Additionally, pre-clinical studies [2] demonstrated the potential of Vitamin C to accelerate bone healing. It might also help in connective tissue repair, making it a good supplement for bodybuilders and other people who engage in strenuous activities with a high risk of connective tissue damage.

Amongst all the benefits of Vitamin C, the most popular is its ability to boost the immune system. Hence, it can also prevent a dip in your immune function after working out.

Citrus fruits are the most popular sources of Vitamin C. Nonetheless, it is also a common ingredient in green powders, which also contain probiotics, adaptogens, and antioxidants. That is why you’re encouraged to incorporate green powders in your diet, especially if you’re worried about the proper intake of vitamins for your exercises. 

3. Vitamins B3, B6, B12

Active individuals with poor Vitamin B supplementation can be at risk of decreased exercise performance, especially at high intensities. Taking vitamin B has the potential to promote proper metabolism and energy production.

The role of Vitamin B in workouts is essential. It converts carbohydrates into glucose and creates energy. Thus, you’ll often find it as a common ingredient in pre-workout supplements.

Vitamin B3 increases adiponectin in the body. The latter is a fat cell hormone, which can be beneficial in promoting fat loss.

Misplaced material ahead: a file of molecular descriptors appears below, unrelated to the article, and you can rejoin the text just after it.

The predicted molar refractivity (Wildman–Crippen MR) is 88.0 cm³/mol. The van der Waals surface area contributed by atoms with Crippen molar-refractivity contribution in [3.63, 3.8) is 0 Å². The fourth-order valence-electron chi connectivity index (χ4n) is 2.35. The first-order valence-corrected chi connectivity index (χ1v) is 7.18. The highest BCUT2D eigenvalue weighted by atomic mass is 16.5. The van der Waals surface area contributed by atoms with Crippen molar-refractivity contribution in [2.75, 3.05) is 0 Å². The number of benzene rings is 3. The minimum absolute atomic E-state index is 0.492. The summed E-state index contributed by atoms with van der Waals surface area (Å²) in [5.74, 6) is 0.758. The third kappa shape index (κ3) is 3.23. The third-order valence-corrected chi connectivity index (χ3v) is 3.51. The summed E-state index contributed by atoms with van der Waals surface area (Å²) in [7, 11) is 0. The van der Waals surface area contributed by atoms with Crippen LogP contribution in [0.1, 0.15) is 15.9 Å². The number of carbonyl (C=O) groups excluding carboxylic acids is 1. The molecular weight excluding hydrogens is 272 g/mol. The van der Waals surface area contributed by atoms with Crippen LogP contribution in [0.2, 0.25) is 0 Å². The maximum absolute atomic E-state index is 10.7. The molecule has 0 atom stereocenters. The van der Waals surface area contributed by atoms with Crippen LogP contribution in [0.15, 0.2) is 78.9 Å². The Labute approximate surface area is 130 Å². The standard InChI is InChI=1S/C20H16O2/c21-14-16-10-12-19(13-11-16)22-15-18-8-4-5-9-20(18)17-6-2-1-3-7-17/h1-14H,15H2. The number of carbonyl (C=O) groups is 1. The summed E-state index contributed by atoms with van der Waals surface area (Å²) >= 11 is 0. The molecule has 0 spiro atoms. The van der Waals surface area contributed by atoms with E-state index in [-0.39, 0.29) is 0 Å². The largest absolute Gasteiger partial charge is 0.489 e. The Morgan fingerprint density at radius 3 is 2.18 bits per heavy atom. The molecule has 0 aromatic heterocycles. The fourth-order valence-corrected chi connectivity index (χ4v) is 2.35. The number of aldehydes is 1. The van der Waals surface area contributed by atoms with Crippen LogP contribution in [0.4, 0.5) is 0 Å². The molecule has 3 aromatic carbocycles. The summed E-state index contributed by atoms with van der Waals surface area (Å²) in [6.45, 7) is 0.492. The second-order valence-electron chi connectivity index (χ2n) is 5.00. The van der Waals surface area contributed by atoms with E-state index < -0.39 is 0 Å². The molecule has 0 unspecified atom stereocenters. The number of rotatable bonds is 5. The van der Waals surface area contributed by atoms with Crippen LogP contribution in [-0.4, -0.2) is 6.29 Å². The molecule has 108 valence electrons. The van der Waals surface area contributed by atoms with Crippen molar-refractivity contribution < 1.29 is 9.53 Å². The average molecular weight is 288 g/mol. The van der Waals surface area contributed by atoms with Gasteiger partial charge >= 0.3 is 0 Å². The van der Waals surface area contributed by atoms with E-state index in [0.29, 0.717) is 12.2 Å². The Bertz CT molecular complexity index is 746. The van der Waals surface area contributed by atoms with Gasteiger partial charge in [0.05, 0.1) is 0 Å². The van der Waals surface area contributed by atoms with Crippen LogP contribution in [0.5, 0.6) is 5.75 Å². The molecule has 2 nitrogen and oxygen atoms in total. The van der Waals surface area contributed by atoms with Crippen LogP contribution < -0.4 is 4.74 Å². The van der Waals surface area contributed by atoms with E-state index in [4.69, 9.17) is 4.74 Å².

More so, you should consider taking Vitamin B6. It supports the craton of red blood cells in your body, providing more oxygen. Aside from faster recovery, it is also linked to aiding in muscular vascularity and growth. 

Meanwhile, Vitamin B12, which is also known as an energy vitamin, is responsible for breaking down proteins and has a crucial role in muscle growth. It also supports the metabolic process, so you can have more energy when working out.

4. Vitamin D

Also known as the sunshine Vitamin, the best source of Vitamin D is natural sunlight. Nonetheless, for those who aren’t getting enough sun, it is also a common ingredient in workout supplements. 

Vitamin D is revered for its sports health benefits [3]. As a potent secosteroid hormone, it can deliver skeletal and extraskeletal benefits. Sufficient Vitamin D is believed to be crucial for optimal muscle function. It can also increase muscle protein synthesis while reducing pain and inflammation.

In a study of almost 2,000 individuals [4], the participants were divided into groups based on their Vitamin D levels. Their cardiorespiratory fitness was evaluated. After a treadmill test, the result showed that those with higher Vitamin D levels performed better.